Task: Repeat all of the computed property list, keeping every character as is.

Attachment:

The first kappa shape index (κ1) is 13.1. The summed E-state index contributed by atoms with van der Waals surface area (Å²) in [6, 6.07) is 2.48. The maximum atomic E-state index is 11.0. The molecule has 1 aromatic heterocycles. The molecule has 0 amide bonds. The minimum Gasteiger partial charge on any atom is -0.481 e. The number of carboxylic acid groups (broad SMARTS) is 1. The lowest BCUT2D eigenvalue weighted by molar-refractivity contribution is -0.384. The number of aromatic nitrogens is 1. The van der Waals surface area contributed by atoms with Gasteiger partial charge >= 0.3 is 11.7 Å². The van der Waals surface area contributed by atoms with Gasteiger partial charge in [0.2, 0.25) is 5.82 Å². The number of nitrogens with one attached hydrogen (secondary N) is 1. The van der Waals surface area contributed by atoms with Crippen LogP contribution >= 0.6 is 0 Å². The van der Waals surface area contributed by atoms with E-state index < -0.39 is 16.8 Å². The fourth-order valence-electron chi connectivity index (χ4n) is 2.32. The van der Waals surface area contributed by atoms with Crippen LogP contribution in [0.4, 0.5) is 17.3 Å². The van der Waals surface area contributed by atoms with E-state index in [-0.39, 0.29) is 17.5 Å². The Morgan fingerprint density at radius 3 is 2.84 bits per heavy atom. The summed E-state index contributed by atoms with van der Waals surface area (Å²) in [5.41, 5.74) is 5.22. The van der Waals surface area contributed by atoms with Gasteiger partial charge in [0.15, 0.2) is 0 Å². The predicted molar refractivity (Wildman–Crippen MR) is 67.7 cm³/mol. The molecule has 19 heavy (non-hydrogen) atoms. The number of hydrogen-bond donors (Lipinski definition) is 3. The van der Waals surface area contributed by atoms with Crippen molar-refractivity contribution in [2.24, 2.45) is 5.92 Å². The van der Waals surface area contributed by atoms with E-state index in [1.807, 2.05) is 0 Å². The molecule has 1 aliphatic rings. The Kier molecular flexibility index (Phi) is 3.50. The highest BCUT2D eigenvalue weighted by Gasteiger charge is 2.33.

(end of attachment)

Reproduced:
The first kappa shape index (κ1) is 13.1. The summed E-state index contributed by atoms with van der Waals surface area (Å²) in [6, 6.07) is 2.48. The maximum atomic E-state index is 11.0. The molecule has 1 aromatic heterocycles. The molecule has 0 amide bonds. The minimum Gasteiger partial charge on any atom is -0.481 e. The number of carboxylic acid groups (broad SMARTS) is 1. The lowest BCUT2D eigenvalue weighted by molar-refractivity contribution is -0.384. The number of aromatic nitrogens is 1. The van der Waals surface area contributed by atoms with Gasteiger partial charge >= 0.3 is 11.7 Å². The van der Waals surface area contributed by atoms with Gasteiger partial charge in [0.2, 0.25) is 5.82 Å². The number of nitrogens with one attached hydrogen (secondary N) is 1. The van der Waals surface area contributed by atoms with Crippen LogP contribution >= 0.6 is 0 Å². The van der Waals surface area contributed by atoms with E-state index < -0.39 is 16.8 Å². The fourth-order valence-electron chi connectivity index (χ4n) is 2.32. The van der Waals surface area contributed by atoms with Crippen LogP contribution in [0.4, 0.5) is 17.3 Å². The van der Waals surface area contributed by atoms with E-state index in [-0.39, 0.29) is 17.5 Å². The Morgan fingerprint density at radius 3 is 2.84 bits per heavy atom. The summed E-state index contributed by atoms with van der Waals surface area (Å²) in [5.41, 5.74) is 5.22. The van der Waals surface area contributed by atoms with Gasteiger partial charge in [0.15, 0.2) is 0 Å². The predicted molar refractivity (Wildman–Crippen MR) is 67.7 cm³/mol. The molecule has 19 heavy (non-hydrogen) atoms. The number of hydrogen-bond donors (Lipinski definition) is 3. The van der Waals surface area contributed by atoms with Crippen molar-refractivity contribution in [2.24, 2.45) is 5.92 Å². The van der Waals surface area contributed by atoms with E-state index in [1.807, 2.05) is 0 Å². The molecule has 1 aliphatic rings. The Kier molecular flexibility index (Phi) is 3.50. The highest BCUT2D eigenvalue weighted by Gasteiger charge is 2.33.